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Innovation vs. Tradition



Have you ever noticed how often an idea appears out of nowhere and then starts showing up repeatedly? Then again, maybe the idea has always been there. But something triggers a recognition, and suddenly, it seems to be everywhere, almost demanding your attention. That’s exactly what motivated me to write this blog. 

Wendy recently wrote a blog inspired by the book Atomic Habits. The specific idea she shared from the author was that the most successful people allow themselves to be bored with repetition. The book explains that the repetition of fundamental activities drives success.

Then, the morning of this writing, I was scrolling through LinkedIn and came across a post that commented:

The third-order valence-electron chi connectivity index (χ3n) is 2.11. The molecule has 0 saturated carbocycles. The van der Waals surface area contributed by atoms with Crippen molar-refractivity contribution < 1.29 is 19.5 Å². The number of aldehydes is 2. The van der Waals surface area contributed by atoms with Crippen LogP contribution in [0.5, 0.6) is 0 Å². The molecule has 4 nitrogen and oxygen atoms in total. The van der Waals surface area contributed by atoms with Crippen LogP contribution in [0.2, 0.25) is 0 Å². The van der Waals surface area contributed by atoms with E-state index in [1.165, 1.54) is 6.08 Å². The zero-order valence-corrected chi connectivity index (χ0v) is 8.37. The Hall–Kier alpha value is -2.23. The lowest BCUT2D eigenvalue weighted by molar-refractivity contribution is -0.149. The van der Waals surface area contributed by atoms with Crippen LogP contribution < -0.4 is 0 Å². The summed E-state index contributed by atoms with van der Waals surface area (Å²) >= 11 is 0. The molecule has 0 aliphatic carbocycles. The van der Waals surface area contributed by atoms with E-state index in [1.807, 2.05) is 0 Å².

I wish we would stop referring to everything as ‘innovation.’ I meet so many people longing for it when their problems are rooted deeply in a lack of ‘tradition.’ 

Traditions have saved my life more than any technology I have ever used. Returning to behaviors and rituals allows me to find myself when I have long forgotten.” 

Call them the fundamentals, basics, or traditions, but it is hard to deny that some foundational activities and behaviors drive success when followed consistently. The unfortunate reality is that, too often, we fight against boredom and abandon these behaviors for no sound reason. Other times, it is the lure of jumping on the “innovation bandwagon” when FOMO gets the better of us.

Not to be insulting, but before I go too far down this path, I want to clarify what I mean when I say “innovation.” This word has become so overused and clichéd that it has lost much of its meaning. I will use the most basic definition: innovation is “a new method, advanced and original.”  

This definition begs the question: is something innovative if it is a return to a traditional system? Was it an innovative move when Coca-Cola abandoned New Coke and returned to the original recipe? I’ll come back to this idea in a bit. 

When innovation backfires – Part 1